PHOTO CREDIT WFCA
In the thicket of it. A planter works through some growth as part of this summer’s sometimes challenging 60-million seedling July hot-lift planting season.
REPRINTED WITH PERMISSION
FROM JULY 22, 2022 ROUNDUP
It’s the nature of nursery tree seedlings that their biological systems are indifferent to the operational logistics necessary to plant them. Each year we test that maxim with the summer planting program in BC. Last January we sowed an estimated 60 million summer seedlings in nurseries in this province and Alberta.
We grew them until the end of June, started lifting them this month and now are busy planting all of them before August. Even when the seedlings harden off on time, planting crews stand ready, nursery “hot-lifts” coordinate well, the weather cooperates, sites are accessible, and the ground still pliable, successfully planting live seedlings in July is a remarkable logistical feat.
Just add in a misstep or delay to that just-in-time sequence and disruptive downstream effects start cascading and compounding. Transport trucks can start to line up at nursery gates, planting crews wait for trees, seedlings suffer, and the available planting window shortens. There is little point trying to plant seedlings in August. They won’t make it.
As we near the end of this year’s summer planting program, which concludes almost all of 2022’s ~280 million trees, save for a handful this fall, early reports are more impressionistic than conclusive. But it’s obvious in some parts planting and nursery crews had to strain to keep things on the rails.
A cooler than normal spring slowed many seedlings from hardening off by the end of June, which we typically expect. That delay into early July compressed this summer’s planting season by a few days to a week in some cases. Divide 60-million seedlings by, say, a normal work month of 25 work days and we have daily demand at the collective nursery gate of at least 2.5 million seedlings.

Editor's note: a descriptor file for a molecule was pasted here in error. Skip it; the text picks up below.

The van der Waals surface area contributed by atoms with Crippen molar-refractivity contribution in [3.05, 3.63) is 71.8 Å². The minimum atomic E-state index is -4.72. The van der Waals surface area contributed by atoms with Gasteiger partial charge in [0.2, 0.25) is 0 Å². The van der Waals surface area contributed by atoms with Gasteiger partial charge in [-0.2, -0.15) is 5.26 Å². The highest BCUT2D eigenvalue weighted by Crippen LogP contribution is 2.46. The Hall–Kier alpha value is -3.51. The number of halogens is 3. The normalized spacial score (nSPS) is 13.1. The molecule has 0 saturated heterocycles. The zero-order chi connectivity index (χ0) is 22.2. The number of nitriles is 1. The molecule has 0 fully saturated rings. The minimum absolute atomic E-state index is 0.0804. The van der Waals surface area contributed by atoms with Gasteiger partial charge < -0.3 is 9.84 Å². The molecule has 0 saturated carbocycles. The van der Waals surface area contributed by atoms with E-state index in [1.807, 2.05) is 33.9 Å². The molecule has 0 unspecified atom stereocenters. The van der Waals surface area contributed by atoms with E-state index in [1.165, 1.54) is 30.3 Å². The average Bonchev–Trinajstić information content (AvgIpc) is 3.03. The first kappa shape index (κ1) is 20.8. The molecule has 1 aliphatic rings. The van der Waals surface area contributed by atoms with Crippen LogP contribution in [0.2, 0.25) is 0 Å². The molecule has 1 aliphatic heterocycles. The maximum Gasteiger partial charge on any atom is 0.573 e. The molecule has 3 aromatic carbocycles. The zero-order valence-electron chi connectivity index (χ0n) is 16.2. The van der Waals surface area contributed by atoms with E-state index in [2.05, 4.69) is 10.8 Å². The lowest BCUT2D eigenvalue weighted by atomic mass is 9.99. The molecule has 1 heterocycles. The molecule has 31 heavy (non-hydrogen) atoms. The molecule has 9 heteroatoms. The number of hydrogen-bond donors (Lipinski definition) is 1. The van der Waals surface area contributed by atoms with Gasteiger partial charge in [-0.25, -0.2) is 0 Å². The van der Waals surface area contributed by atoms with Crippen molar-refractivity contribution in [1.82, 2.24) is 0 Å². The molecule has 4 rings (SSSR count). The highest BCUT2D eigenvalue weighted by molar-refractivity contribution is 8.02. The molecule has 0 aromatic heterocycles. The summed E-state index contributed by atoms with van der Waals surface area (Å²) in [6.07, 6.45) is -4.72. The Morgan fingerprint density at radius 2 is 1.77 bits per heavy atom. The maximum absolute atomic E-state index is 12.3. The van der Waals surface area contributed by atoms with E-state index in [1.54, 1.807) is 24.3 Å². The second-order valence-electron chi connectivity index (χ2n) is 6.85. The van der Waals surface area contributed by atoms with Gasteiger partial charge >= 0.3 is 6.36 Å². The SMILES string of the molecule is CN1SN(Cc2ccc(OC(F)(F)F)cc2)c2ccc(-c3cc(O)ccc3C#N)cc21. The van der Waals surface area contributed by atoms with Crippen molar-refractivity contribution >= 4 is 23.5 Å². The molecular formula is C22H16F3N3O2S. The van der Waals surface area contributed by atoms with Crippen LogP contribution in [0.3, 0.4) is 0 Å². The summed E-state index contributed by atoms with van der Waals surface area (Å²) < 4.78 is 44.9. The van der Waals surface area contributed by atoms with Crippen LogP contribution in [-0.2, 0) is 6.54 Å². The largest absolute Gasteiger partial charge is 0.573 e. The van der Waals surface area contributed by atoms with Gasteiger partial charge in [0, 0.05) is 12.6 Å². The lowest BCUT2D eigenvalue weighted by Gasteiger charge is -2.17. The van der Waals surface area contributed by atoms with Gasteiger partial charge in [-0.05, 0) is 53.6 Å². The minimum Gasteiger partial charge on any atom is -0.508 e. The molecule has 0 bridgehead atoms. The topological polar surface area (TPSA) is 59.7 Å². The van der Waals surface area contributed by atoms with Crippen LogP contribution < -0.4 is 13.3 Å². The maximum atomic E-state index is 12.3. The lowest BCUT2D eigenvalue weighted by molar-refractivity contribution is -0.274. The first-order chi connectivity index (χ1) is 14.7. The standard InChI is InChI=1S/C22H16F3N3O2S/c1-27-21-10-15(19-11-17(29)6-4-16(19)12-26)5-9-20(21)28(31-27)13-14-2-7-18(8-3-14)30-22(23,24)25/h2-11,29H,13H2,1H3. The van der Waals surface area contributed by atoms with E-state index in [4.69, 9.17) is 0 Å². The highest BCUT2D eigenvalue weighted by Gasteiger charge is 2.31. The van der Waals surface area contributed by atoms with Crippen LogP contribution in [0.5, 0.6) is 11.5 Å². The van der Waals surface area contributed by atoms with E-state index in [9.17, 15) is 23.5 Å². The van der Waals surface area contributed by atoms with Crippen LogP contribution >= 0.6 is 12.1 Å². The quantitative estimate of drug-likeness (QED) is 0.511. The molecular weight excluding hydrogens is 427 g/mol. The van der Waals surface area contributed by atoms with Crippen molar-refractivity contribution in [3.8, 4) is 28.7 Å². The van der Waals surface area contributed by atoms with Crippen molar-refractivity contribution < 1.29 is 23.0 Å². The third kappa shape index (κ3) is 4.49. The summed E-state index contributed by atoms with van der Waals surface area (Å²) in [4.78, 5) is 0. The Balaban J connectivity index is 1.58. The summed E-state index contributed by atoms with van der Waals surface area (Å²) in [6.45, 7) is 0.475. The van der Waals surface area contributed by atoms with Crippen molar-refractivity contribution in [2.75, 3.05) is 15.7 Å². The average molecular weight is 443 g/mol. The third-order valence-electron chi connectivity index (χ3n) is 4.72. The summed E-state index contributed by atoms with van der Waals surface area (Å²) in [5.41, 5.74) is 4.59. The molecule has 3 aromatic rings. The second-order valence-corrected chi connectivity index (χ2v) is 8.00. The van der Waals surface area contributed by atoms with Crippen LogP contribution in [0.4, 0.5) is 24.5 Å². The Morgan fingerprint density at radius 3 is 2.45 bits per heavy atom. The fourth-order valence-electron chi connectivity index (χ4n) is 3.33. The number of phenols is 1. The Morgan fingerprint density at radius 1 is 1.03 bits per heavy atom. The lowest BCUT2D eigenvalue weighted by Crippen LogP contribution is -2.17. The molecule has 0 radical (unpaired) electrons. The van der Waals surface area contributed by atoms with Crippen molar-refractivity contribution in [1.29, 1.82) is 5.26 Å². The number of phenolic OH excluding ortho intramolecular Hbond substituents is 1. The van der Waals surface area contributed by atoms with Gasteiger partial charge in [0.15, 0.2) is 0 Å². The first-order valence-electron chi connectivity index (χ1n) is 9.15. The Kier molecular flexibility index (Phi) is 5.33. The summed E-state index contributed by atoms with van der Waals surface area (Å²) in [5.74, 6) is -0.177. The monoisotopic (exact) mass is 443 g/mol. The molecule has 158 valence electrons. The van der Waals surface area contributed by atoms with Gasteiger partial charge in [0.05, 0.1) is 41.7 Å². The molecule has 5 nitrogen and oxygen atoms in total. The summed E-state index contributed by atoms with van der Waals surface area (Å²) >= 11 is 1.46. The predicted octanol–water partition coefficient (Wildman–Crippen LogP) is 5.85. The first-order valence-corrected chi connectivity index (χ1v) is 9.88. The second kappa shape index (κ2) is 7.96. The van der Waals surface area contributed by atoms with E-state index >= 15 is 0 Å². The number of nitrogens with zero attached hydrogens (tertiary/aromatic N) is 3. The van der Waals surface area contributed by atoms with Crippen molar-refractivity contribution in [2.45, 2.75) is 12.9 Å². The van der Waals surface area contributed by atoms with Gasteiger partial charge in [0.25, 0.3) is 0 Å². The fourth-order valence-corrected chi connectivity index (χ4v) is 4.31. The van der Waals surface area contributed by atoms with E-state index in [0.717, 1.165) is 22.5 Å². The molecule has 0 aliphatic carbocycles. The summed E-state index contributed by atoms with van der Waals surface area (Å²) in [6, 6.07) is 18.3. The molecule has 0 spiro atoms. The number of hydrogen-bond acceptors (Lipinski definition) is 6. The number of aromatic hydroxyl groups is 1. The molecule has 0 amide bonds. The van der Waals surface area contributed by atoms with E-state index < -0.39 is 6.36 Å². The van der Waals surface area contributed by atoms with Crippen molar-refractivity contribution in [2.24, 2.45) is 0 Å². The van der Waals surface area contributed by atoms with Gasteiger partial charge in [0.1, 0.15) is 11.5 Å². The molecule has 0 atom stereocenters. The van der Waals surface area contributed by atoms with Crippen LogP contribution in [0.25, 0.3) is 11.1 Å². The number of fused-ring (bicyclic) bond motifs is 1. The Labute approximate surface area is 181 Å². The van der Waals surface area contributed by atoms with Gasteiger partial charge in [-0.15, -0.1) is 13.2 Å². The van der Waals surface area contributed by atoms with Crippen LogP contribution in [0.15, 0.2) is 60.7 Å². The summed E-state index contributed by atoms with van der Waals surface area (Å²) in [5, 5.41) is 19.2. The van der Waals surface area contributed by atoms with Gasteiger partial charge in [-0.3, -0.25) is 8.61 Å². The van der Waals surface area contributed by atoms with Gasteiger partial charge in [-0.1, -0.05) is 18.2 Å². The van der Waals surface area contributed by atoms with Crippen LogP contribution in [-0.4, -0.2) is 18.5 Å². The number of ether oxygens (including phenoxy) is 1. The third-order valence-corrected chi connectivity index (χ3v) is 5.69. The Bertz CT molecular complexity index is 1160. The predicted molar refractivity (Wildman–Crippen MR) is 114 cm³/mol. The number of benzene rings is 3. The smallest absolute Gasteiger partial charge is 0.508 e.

These need to be transported to hundreds of planting sites, handled carefully there and planted within days. Compress the season, as happened this year, and the pent-up demand increases, stress-testing the system and everyone in it. In the worst cases we heard from contractors faced with the dilemma of having crews but no trees. They ended up sending their planters to lift their own stock. This improvisation seems to have worked, but at some cost to crews and contractors.
Meanwhile, in the background contractors had to manage transporting their perishable seedlings from various nurseries across BC and Alberta to widely dispersed projects. This has become an increasingly bewildering logistical accomplishment. How did we wind up shipping trees, for instance, from Medicine Hat, Alberta to Fort St. John, B.C? It used to be northern nurseries grew seedlings for northern projects.
Southern nurseries grew seedlings for the south. We have drifted into a fractured summer seedling supply setting where contractors have to coordinate their crews with on-time shipments from numerous nurseries across western Canada on a block-by-block basis. Nobody would design a system like this. But it has devolved through unintended consequences of the tendering process, nursery interest in bidding, and poor planning in some cases.
The summer planting season this year has not crashed, of course. But summer will play an increasing role in any expansion to our reforestation program. This unusual year has exposed some systemic weaknesses. Early next month Chief Forester Shane Berg will reconvene the Seedling Capacity Working Group a planning consortium of government, licensee, nursery, and planting contractors. Figuring how to make the summer season a little more rational and efficient will be on their agenda.